In the classroom, often times student struggle when trying to differentiate fiction from nonfiction. Sometimes, I will give students a group of books that they have to sort into two groups: fiction or nonfiction.
A similar activity can also be done with informational fiction titles. “Informational fiction presents facts and information within a fictional story.” In The Ocean Calls by Tina Cho, the grandmother and the main character, Dayeon, are fictional characters. But as Dayeon learns to face her fear of the ocean, readers learn about the haenyeo tradition which centers around elderly women diving “in deep waters up to thirty meters.”
After the fictional story arc, Tina Cho includes nonfiction back matter about the haenyeo tradition. She uses quotes from her interview with various haenyeo to organize the information in the back matter.
So, another way to help readers learn the difference between fiction and nonfiction, would be to give them an informational fiction title such as The Ocean Calls and ask them to read the whole book including the back matter. Then, ask them to identify whether Dayeon’s story is fiction or nonfiction and explain why. After explaining that the story is fictional because it has made up characters, ask readers whether the back matter is fiction or nonfiction and to explain why. In the back matter, readers can identify the quotes from real people and learn the facts about the tradition and the dangers these brave women face every time they dive deep.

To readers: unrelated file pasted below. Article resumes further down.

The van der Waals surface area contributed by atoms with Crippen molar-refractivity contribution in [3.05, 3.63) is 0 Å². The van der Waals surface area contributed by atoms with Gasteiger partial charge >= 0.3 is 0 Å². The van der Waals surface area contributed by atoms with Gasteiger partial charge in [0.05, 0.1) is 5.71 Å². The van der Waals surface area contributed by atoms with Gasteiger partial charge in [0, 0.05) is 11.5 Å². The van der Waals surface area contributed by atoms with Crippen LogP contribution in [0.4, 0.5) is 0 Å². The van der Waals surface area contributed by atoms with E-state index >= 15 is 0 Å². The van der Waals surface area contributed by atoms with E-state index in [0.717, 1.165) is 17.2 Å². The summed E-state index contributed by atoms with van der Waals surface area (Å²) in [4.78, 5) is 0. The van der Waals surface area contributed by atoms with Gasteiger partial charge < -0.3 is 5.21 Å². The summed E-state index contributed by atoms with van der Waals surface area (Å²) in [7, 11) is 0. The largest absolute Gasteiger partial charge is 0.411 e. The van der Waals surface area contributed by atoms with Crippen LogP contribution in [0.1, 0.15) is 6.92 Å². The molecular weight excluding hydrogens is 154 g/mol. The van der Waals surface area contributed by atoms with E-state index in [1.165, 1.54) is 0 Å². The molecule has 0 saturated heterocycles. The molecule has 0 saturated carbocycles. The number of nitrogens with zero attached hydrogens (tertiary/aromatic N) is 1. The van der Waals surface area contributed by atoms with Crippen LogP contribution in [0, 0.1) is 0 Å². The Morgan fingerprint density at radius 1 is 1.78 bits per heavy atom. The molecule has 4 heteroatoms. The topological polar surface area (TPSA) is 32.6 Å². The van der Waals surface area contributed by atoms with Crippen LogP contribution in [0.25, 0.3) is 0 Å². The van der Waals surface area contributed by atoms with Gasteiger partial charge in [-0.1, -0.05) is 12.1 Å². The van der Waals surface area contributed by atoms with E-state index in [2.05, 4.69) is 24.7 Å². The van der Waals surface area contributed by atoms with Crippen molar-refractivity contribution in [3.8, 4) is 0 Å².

For those of you who wish to learn more about the author, Tina Cho, who is also a kindergarten teacher in Iowa, you can listen to me interview her on my podcast Chalk and Ink: The Podcast for Teachers Who Write and Writers Who Teach.
Interview with STEM Author and Middle Grade Science Teacher, Jennifer Swanson – Chalk and Ink: The Podcast for Teachers Who Write and Writers Who Teach
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- Interview with Fourth Grade Teacher and Picture Book Author, Rob Sanders
- Interview with Preschool Librarian and Picture Book Author, Sheri Dillard